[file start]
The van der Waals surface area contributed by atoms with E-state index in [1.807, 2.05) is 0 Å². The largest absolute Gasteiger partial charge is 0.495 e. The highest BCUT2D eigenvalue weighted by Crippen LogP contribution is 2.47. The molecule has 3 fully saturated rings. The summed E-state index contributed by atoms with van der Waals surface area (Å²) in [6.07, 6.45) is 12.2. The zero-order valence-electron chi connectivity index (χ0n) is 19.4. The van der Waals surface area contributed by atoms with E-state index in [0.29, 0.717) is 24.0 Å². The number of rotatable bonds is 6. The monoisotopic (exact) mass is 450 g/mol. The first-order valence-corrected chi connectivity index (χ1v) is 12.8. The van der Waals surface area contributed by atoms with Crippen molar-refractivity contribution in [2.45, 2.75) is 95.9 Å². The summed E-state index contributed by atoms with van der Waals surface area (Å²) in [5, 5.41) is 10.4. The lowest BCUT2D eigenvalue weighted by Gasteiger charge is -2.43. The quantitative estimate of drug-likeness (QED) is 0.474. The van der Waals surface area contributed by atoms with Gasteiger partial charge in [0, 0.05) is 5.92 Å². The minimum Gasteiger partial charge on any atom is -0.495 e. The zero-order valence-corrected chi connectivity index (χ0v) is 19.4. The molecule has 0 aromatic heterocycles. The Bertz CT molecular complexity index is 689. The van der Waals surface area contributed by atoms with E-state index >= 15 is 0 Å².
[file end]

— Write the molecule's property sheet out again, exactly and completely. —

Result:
The van der Waals surface area contributed by atoms with E-state index in [1.807, 2.05) is 0 Å². The largest absolute Gasteiger partial charge is 0.495 e. The highest BCUT2D eigenvalue weighted by Crippen LogP contribution is 2.47. The molecule has 3 fully saturated rings. The summed E-state index contributed by atoms with van der Waals surface area (Å²) in [6.07, 6.45) is 12.2. The zero-order valence-electron chi connectivity index (χ0n) is 19.4. The van der Waals surface area contributed by atoms with E-state index in [0.29, 0.717) is 24.0 Å². The number of rotatable bonds is 6. The monoisotopic (exact) mass is 450 g/mol. The first-order valence-corrected chi connectivity index (χ1v) is 12.8. The van der Waals surface area contributed by atoms with Crippen molar-refractivity contribution in [2.45, 2.75) is 95.9 Å². The summed E-state index contributed by atoms with van der Waals surface area (Å²) in [5, 5.41) is 10.4. The lowest BCUT2D eigenvalue weighted by Gasteiger charge is -2.43. The quantitative estimate of drug-likeness (QED) is 0.474. The van der Waals surface area contributed by atoms with Gasteiger partial charge in [0, 0.05) is 5.92 Å². The minimum Gasteiger partial charge on any atom is -0.495 e. The zero-order valence-corrected chi connectivity index (χ0v) is 19.4. The molecule has 0 aromatic heterocycles. The Bertz CT molecular complexity index is 689. The van der Waals surface area contributed by atoms with E-state index >= 15 is 0 Å².